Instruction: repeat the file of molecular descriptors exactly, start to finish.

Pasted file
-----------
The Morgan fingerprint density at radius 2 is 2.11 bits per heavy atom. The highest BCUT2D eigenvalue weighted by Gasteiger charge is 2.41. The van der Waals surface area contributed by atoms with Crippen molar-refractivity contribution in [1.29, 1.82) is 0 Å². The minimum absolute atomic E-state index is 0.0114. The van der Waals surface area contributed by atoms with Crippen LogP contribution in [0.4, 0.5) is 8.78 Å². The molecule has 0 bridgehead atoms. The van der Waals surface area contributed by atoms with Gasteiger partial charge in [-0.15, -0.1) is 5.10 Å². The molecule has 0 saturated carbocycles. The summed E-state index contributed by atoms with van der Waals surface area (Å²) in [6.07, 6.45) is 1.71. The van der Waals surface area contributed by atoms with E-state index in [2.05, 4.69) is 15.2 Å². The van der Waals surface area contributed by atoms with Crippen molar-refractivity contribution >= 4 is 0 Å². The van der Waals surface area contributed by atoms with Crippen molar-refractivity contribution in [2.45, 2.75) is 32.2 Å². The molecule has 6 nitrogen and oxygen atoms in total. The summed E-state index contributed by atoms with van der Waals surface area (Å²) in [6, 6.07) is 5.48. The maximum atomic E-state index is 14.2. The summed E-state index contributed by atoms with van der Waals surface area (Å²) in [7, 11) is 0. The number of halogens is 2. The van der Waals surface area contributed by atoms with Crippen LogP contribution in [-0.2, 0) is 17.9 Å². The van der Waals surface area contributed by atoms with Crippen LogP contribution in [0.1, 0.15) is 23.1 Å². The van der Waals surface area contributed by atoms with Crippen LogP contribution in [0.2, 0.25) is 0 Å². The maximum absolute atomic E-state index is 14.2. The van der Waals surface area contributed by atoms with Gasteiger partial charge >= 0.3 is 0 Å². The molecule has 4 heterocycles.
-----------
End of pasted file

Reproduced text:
The Morgan fingerprint density at radius 2 is 2.11 bits per heavy atom. The highest BCUT2D eigenvalue weighted by Gasteiger charge is 2.41. The van der Waals surface area contributed by atoms with Crippen molar-refractivity contribution in [1.29, 1.82) is 0 Å². The minimum absolute atomic E-state index is 0.0114. The van der Waals surface area contributed by atoms with Crippen LogP contribution in [0.4, 0.5) is 8.78 Å². The molecule has 0 bridgehead atoms. The van der Waals surface area contributed by atoms with Gasteiger partial charge in [-0.15, -0.1) is 5.10 Å². The molecule has 0 saturated carbocycles. The summed E-state index contributed by atoms with van der Waals surface area (Å²) in [6.07, 6.45) is 1.71. The van der Waals surface area contributed by atoms with E-state index in [2.05, 4.69) is 15.2 Å². The van der Waals surface area contributed by atoms with Crippen molar-refractivity contribution >= 4 is 0 Å². The van der Waals surface area contributed by atoms with Crippen molar-refractivity contribution in [2.45, 2.75) is 32.2 Å². The molecule has 6 nitrogen and oxygen atoms in total. The summed E-state index contributed by atoms with van der Waals surface area (Å²) in [6, 6.07) is 5.48. The maximum atomic E-state index is 14.2. The summed E-state index contributed by atoms with van der Waals surface area (Å²) in [7, 11) is 0. The number of halogens is 2. The van der Waals surface area contributed by atoms with Crippen LogP contribution in [-0.2, 0) is 17.9 Å². The van der Waals surface area contributed by atoms with Crippen LogP contribution in [0.1, 0.15) is 23.1 Å². The van der Waals surface area contributed by atoms with Crippen LogP contribution in [0.2, 0.25) is 0 Å². The maximum absolute atomic E-state index is 14.2. The van der Waals surface area contributed by atoms with Gasteiger partial charge >= 0.3 is 0 Å². The molecule has 4 heterocycles.